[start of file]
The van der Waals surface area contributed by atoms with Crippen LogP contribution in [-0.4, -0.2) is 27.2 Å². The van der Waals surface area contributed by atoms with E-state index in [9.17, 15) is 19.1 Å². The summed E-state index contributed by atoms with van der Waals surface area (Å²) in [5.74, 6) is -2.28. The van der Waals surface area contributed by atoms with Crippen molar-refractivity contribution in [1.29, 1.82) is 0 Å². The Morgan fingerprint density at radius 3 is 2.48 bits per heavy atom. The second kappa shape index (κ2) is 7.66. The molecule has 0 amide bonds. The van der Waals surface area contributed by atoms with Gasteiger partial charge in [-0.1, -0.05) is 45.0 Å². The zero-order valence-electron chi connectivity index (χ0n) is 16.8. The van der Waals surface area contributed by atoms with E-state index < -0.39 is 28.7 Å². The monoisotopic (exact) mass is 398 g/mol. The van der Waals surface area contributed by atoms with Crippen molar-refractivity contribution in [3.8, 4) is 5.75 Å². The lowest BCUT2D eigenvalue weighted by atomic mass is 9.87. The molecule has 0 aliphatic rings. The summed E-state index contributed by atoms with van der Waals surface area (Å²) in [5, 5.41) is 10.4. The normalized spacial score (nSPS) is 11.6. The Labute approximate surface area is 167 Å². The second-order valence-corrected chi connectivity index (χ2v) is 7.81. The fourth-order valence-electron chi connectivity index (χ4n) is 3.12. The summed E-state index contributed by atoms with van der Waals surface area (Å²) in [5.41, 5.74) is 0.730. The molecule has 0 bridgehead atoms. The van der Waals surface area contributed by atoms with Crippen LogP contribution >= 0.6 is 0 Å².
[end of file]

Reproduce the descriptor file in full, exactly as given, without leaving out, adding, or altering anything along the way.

The van der Waals surface area contributed by atoms with Crippen LogP contribution in [-0.4, -0.2) is 27.2 Å². The van der Waals surface area contributed by atoms with E-state index in [9.17, 15) is 19.1 Å². The summed E-state index contributed by atoms with van der Waals surface area (Å²) in [5.74, 6) is -2.28. The van der Waals surface area contributed by atoms with Crippen molar-refractivity contribution in [1.29, 1.82) is 0 Å². The Morgan fingerprint density at radius 3 is 2.48 bits per heavy atom. The second kappa shape index (κ2) is 7.66. The molecule has 0 amide bonds. The van der Waals surface area contributed by atoms with Gasteiger partial charge in [-0.1, -0.05) is 45.0 Å². The zero-order valence-electron chi connectivity index (χ0n) is 16.8. The van der Waals surface area contributed by atoms with E-state index < -0.39 is 28.7 Å². The monoisotopic (exact) mass is 398 g/mol. The van der Waals surface area contributed by atoms with Crippen molar-refractivity contribution in [3.8, 4) is 5.75 Å². The lowest BCUT2D eigenvalue weighted by atomic mass is 9.87. The molecule has 0 aliphatic rings. The summed E-state index contributed by atoms with van der Waals surface area (Å²) in [5, 5.41) is 10.4. The normalized spacial score (nSPS) is 11.6. The Labute approximate surface area is 167 Å². The second-order valence-corrected chi connectivity index (χ2v) is 7.81. The fourth-order valence-electron chi connectivity index (χ4n) is 3.12. The summed E-state index contributed by atoms with van der Waals surface area (Å²) in [5.41, 5.74) is 0.730. The molecule has 0 bridgehead atoms. The van der Waals surface area contributed by atoms with Crippen LogP contribution >= 0.6 is 0 Å².